Drivers ranked logistics challenges as a top concern in 2019 but viewed fellow drivers and other staff as one of the most positive aspects of the job, according to an overview of top trends impacting driver retention and how carriers can improve for 2020.
The analysis, presented during a conference call Friday by Stifel and WorkHound, a driver feedback platform, is based on 39,800 comments from 16,300 drivers working for 55 carriers that operate at least 60 trucks.
In addition to logistics and staffing, equipment, pay and communication were among the five most common themes.
Here are few highlights from the report:
The biggest change between 2018 and 2019 is the focus on logistics, a category that shows up in 10,254 of the comments, noted Max Farrell, WorkHound co-founder and CEO.
Logistics refers to all the processes necessary to complete a job and includes scheduling, downtime and planning.
Forty-nine percent of the logistics comments were negative, while 13.6% were positive. Waiting for a load was a concern for about 20% of respondents, with around half of those commentators citing wait times of four hours or more.
Drivers also reported a prevalence of bad information and a lack of clarity on policies and procedures.
Farrell and WorkHound special projects director Paul Castronova speculated growing interest in logistics was a function of slackening freight markets that gave shippers the upper hand. “There wasn’t the wealth of opportunities” that defined the market in 2018, they said.
Just over 8,000 of the comments fell under the “people” category, with 35.4% ranked as positive and 41.4% negative. This category was the most positive, according to Farrell, who noted that drivers are quick to mention staff in positive ways.
At the same time, comments that referred to people were also deemed more “urgent,” meaning drivers were more likely to leave the company if their concerns were not resolved.
Unsurprisingly, a majority of the comments mentioning pay — 55.7% — were negative. Here again, nuance is important, Farrell observed.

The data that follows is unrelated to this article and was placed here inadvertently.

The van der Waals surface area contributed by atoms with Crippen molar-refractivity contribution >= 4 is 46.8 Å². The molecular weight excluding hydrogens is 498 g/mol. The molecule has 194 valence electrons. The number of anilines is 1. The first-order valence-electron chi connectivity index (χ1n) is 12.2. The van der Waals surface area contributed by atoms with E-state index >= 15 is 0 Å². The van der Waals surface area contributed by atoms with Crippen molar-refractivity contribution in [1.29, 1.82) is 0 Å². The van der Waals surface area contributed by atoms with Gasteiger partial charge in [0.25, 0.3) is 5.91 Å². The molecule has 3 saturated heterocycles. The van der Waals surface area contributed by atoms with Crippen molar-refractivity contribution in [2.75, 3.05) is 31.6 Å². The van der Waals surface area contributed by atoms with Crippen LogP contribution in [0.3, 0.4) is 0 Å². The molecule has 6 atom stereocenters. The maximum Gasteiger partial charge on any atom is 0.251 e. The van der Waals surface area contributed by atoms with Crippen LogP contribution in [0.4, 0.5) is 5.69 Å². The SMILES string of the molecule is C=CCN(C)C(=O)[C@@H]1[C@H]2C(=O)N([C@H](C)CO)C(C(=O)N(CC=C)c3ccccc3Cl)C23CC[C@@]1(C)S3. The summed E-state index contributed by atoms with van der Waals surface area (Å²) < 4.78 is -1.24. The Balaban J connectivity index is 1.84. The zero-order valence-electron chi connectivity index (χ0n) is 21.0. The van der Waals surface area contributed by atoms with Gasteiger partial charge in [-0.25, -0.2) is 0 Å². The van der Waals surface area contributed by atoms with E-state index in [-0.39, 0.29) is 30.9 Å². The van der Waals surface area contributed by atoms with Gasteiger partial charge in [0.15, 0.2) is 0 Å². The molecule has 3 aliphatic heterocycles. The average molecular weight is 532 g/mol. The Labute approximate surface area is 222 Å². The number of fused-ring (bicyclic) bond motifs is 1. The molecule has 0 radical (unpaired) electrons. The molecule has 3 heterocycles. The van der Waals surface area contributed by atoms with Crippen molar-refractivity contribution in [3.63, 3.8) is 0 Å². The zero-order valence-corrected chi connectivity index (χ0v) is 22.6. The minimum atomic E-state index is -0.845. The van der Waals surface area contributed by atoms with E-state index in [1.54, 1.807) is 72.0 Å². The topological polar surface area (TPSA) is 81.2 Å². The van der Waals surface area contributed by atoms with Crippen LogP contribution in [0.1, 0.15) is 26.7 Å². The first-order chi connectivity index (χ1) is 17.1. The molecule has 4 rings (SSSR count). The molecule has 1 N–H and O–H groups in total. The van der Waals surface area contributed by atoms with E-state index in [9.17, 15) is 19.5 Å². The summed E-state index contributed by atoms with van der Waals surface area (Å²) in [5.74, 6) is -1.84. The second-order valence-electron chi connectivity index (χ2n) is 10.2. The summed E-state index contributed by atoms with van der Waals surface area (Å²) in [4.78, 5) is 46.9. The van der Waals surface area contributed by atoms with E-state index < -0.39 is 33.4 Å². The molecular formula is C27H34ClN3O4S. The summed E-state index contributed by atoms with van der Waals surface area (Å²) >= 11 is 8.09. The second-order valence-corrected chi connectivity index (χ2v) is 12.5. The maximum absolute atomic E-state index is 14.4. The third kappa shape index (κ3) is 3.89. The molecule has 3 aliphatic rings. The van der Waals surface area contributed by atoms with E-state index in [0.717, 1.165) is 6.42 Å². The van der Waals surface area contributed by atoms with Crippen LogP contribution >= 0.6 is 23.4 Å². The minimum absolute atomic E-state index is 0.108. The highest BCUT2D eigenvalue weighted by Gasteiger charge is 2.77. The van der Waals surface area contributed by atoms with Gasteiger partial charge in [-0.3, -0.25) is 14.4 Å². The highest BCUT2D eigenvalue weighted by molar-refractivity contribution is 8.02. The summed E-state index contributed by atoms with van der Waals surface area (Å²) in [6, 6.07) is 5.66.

”Pay is really a communication issue,” he said. Most of the comments were less about pay rate and more about prompt and accurate payments.
During a Q&A following the presentation, one listener asked if the spate of carrier shutdowns had generated fear in the driver community.
WorkHound does see “a ripple of concern” from drivers about “not getting transparency from their company about company health,” Farrell said.
Lack of communication amplifies that concern. WorkHound, he said, coaches clients to be as open as possible and talk to drivers about their market and financial positions.
Although the majority of respondents were company drivers, WorkHound received a substantial number of comments about AB5, the California law that would restrict carriers’ ability to hire owner-operators.
Most of those comments revolved around driver frustration regarding lack of transparency and what steps they needed to take to remain compliant.
In an industry with 95% turnover rates, one of the key takeaways from the driver feedback analysis was the importance of taking action on driver concerns. “One of the key metrics in driver retention is how did the company address driver issues,” Farrell said.
Citing a case study, he said, 98% of drivers who had their issues addressed were still working for the company one month later.